Most spreadsheet applications have built in formulas and functions that will do the math for you so you don't have to. You can keep a running balance of your accounts and you can have each category totaled as well. You can keep it as simple or make it as sophisticated as you please.
Over time, the spreadsheet grew into what we see today, in the form of Microsoft Excel and a number of similar products on the market. The power of the spreadsheet has grown almost exponentially, allowing the user to create customised formulae, charts, pivots and so on. Worksheets can be linked and updated automatically.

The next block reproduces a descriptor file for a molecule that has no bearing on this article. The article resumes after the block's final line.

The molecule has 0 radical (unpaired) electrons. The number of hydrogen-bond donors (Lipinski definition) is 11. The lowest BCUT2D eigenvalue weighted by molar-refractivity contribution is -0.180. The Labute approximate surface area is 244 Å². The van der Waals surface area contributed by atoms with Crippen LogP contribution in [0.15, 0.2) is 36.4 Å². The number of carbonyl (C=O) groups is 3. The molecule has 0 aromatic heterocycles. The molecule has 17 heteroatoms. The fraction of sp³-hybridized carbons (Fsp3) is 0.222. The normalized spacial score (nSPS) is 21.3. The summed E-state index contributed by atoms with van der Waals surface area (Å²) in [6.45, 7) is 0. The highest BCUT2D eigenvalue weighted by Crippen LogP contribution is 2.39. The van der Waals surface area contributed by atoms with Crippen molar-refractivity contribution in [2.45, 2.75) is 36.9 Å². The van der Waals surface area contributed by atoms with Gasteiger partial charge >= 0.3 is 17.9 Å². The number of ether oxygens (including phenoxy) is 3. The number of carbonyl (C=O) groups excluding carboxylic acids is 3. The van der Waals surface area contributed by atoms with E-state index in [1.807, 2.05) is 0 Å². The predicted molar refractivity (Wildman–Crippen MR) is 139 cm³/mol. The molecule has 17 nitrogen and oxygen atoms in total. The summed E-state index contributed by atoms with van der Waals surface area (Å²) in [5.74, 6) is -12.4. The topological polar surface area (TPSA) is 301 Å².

You'll need to develop good marketing material. Things like demo videos, which you can find plenty examples on YouTube, screenshots, and keyword rich descriptive text help people find your spreadsheet and communicate the value that sets yours a level above the rest. Excelville.com actually allows you to upload your spreadsheet with all of this marketing material in an easily searchable and user friendly website.
When your spreadsheet start to hit its limits, what options are open to you? Perhaps the best option is to consider the conversion of your spreadsheet to a database solution. Relational databases became viable not too long after the spreadsheet was well-entrenched as the affordable and quick means of gathering data and performing calculations.
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what is a spreadsheet used for